For many families, the identification of a child’s disability is a gradual process that happens over several months or years. For a few children, an exact diagnosis of a specific condition or disability is possible. For others, the diagnosis of a particular condition may not be possible or may be reliant on additional tests and observations in future years.
It is typically wise to have additional assessments as your child grows, as technology and expertise are continuing to advance. Keep a diary or log of your child’s development and behavioural characteristics, as over time it becomes troublesome to recollect and report things accurately at future medical appointments.
While there’s no identified cure for autism, there are treatment and education approaches that may address some the challenges associated with the condition. Intervention can reduce disruptive behaviour, and education can teach self-help skills for greater independence. However, just as there’s no one symptom or behaviour that identifies people with autism, there’s no single treatment that will be effective for everyone on the spectrum. Individuals can use the positive aspects of their condition to their benefit. However, treatment should begin as early as possible and focus on the individual’s distinctive strengths, weaknesses and needs.
Medicines – Medicines are most often used to treat related conditions and problem behaviours, together with depression, anxiety, hyperactivity, and obsessive-compulsive behaviours.
Specialised Therapies – These embody speech therapy, occupational therapy, and physiotherapy. These therapies are vital elements of managing autism and should all be included in the child’s treatment program. Speech therapy can help a child with autism improve language and social skills, to speak more effectively. Occupational Therapy and Physiotherapy will help improve any deficiencies in coordination and motor skills. Occupational therapy may also help a child with autism to learn to process information from the senses (sight, sound, hearing, touch, and smell) in more manageable ways.
Behavioural coaching and management – behavioural coaching and management use positive reinforcement, self-help, and social skills training to enhance behaviour and communication. Many varieties of treatments have been developed, together with Applied Behavioural Analysis, Treatment and Education of Autistic and related Communication disabled children, and sensory integration.
The term ‘Sensory Processing’ refers to our ability to take in information through our senses, and to organise and interpret that information, and make a meaningful response. The seven senses are fundamental to a child’s ability to learn & function in any environment. For those with Sensory Processing Disorder (SPD), there is a range of sensory sensitivities, from hyper (over responsive) to hypo (under responsive) reactions to the sensory input. These reactions can have a major impact on behaviour in response to sensory stimulation.
The Vestibular System is important for balance, coordination, eye control, attention, being secure with movement and some aspects of language development. It is composed of receptors in the inner ear, and connections between them and other areas in the central nervous system.
Proprioception is the process by which the body utilises receptors in the muscles to track the position of joints in the body (JettProof provides sensory compression which provides proprioceptive feedback to the wearer). The proprioceptive sense is composed of information from sensory neurones located in the inner ear (motion and orientation) and the stretch receptors located in the muscles and the joint-supporting ligaments.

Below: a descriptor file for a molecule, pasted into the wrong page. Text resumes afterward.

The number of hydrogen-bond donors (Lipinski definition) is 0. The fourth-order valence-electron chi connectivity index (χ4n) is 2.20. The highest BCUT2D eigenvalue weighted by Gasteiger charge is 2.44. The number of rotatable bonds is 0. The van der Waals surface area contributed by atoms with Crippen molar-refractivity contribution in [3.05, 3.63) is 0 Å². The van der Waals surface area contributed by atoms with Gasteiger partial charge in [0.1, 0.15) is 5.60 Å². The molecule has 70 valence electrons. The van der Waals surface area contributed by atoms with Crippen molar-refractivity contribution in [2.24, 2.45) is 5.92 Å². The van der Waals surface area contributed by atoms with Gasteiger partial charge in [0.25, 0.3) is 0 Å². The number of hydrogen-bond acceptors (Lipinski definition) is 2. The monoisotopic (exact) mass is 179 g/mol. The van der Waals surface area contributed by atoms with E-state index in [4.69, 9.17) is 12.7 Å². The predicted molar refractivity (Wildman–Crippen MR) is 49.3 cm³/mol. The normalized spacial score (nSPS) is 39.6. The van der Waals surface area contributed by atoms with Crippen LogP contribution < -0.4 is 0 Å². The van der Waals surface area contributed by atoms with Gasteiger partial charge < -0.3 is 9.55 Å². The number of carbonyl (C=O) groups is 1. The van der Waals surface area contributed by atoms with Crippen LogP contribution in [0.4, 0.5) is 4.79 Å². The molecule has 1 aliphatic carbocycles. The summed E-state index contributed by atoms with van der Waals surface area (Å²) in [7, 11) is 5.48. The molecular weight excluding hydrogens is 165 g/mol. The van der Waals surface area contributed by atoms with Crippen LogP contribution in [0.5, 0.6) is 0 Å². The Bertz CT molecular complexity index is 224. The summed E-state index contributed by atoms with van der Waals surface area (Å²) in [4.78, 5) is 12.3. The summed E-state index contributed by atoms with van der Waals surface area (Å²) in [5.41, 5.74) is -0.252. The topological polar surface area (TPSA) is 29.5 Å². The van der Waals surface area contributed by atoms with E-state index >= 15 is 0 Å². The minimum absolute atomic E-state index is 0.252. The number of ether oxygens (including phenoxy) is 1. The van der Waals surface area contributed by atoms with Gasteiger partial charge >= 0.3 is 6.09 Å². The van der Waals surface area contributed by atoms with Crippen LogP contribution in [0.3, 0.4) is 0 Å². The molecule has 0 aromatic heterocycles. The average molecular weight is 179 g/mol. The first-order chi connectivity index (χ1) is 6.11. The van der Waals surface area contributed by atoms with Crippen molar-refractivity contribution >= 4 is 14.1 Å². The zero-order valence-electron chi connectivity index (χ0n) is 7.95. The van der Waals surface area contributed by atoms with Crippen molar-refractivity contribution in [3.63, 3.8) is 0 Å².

A neurotypical person can move a part of their body, such as a hand or foot, and without looking can know what that part is doing and where it is in space. Proprioception makes this easy to do. Without proprioception, the brain cannot feel what the body part is doing, and the process must be carried out in more conscious and calculated steps, using vision to compensate for the lost feedback. A recent example was a woman with Autism who needed to look at her feet to navigate stairs, not just to see the stairs, but because she did not have the proprioceptive feedback to know the position of her feet.
These mechanisms along with the vestibular system, a fluid filled network within the inner ear that can feel the pull of gravity and helps the body keep oriented and balanced, are used by the brain to provide a constant input of sensory information. The brain can then make unconscious adjustments to the muscles and joints to achieve movement and balance.
JettProof provides sensory input to help calm, soothe and support self-regulation. JettProof also provides proprioceptive input which is organising and regulating the nervous system. JettProof also aids in filtering sensory information to improve the ability to listen and learn.
JettProof Singlets and Shirts provide a gentle ‘hug’ around the chest, shoulders and torso. This has a calming effect and provides proprioceptive input which is organising and regulating the nervous system.
JettProof Shorts provide sensory compression, so a child can sit and listen much more easily. They are especially useful for children who require proprioceptive feedback and lack body awareness.
CHILD SINGLETS/VESTS & T-SHIRTS :
CHILD SHORTS & LEGGINGS PANTS :
|Shoulder to Crotch||44cm||46cm||48cm||50cm||52cm||54cm||56cm||58cm||62cm||66cm||72cm|
ADULT SINGLETS & SHIRTS :
(Please note: For women, the chest is measured under the bust )